By today’s unrealistic standards, such swapping of votes at the expense of principle might seem reprehensible. But it required both character and courage on the part of the men involved. And the nation was the better for it.

Most of the members of that First Congress were not so different from the men and women who populate Capitol Hill today. Most were professional politicians, a majority were lawyers, and there was a good deal of chaff along with the human grain. They differed deeply from each other on many issues – slavery, centralized government, financial policy, regional interests, taxation. But every one of them wanted the government to succeed. They also believed in politics as a tool for national survival. After all, the right to be political was what they had fought the Revolutionary War for. The usually astute French ambassador, Louis-Guillaume Otto, rather cynically remarked in 1790: “The intrigues, the cabals, the underhanded and insidious dealings of a factious and turbulent spirit are even much more frequent in this republic than in the most absolute monarchy.” But the turbulence he was describing was just republican government at work.

The urgencies of transactional politics aside, Madison and his colleagues also believed in persuasion over power-driven argument, in accommodating divergent views, and in a willingness to make painful compromises for the greater good. Put another way, they relied on their own character, on their trust in the character of their fellow men, and on the kind of humane values that are deeply rooted here at Hampden-Sydney.

Americans today bemoan political partisanship, not entirely without reason. But partisan battles in the early republic could be savage, too. Take the struggle for the first amendments. We rightly think of the Bill of Rights as one of the most majestic components of our constitutional system. But many members of the First Congress didn’t want them at all. Federalists complained that tampering with the new Constitution would “throw everything into confusion.” Others argued that if the Constitution was treated as something “sacred” and untouchable what was the point of permitting amendments at all? Madison took on the responsibility of compressing the more than two hundred proposed amendments down to twelve, of which ten would ultimately be ratified as the Bill of Rights, although it was never called that then. No one at the time was happy with the result. South Carolina Congressman Aedanus Burke complained that the amendments that were finally enacted were “little better than whip-syllabub, frothy and full of wind, formed only to please the palate.”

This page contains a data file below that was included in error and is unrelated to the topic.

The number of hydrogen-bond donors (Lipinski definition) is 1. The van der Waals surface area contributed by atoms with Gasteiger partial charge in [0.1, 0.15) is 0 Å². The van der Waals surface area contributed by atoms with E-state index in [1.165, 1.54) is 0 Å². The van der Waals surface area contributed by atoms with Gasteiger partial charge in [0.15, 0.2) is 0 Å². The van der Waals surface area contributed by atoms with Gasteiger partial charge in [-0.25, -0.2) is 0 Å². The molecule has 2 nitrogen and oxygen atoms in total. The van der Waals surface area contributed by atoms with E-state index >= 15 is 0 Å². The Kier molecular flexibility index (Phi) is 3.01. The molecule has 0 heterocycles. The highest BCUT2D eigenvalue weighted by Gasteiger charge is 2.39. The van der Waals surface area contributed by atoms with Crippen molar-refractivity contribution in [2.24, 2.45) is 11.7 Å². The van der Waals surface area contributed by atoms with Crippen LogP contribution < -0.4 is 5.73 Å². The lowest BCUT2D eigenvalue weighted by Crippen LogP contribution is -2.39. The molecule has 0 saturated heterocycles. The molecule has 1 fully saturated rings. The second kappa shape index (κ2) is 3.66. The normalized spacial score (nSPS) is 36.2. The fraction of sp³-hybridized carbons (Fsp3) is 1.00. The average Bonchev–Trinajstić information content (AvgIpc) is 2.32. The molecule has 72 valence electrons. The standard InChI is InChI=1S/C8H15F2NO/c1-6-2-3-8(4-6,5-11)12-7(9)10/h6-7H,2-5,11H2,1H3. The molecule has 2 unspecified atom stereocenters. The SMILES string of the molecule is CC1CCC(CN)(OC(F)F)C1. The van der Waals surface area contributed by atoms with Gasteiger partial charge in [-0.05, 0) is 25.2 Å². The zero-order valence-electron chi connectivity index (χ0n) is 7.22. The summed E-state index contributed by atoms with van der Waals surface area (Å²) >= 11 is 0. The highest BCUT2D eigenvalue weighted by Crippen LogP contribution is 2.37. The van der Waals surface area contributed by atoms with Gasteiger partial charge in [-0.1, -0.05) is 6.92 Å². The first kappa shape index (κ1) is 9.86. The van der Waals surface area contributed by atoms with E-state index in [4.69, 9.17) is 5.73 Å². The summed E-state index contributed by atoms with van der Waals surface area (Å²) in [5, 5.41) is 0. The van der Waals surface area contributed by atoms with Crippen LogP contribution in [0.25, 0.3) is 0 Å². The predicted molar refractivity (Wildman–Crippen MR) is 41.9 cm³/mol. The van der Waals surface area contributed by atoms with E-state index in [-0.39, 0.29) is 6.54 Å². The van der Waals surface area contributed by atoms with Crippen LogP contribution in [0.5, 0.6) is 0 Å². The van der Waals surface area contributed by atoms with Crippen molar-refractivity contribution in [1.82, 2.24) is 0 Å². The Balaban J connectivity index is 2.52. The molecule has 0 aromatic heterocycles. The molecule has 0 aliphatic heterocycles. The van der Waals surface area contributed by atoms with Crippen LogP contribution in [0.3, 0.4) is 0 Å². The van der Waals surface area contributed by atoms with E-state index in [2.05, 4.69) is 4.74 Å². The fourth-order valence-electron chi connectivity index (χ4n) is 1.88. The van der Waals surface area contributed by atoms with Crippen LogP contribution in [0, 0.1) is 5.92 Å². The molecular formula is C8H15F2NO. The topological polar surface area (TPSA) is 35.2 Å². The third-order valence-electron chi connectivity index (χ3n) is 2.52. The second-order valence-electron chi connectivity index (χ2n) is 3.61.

We sell the founders short when we imagine that today’s messy political battlefields cannot also produce results that may also be of lasting value. And we sell ourselves short when we imagine that the men and women like us who represent us today are somehow made of lesser human material than our ancestors.

No one opposed the new government, the Constitution, and Madison more vigorously than Patrick Henry, the governor of Virginia, and the country’s paramount advocate for the rights of states against strong central government. Frankly, he hated the Constitution. “The principles of this system are extremely pernicious, impolitic, and dangerous,” he declared in 1788, predicting that the new government it created would “oppress and ruin the people.” The following year, he did everything he could to sabotage Madison’s election to Congress. But even Henry resigned himself to results that he had fiercely resisted. “Altho’ the Form of Government into which my Countrymen determined to place themselves had my Enmity, yet as we are one & all embarked, it is natural to care for the crazy Machine, at least so long as we are ought of Sight of a Port to refit,” he wrote to his protégé James Monroe after the close of the First Congress.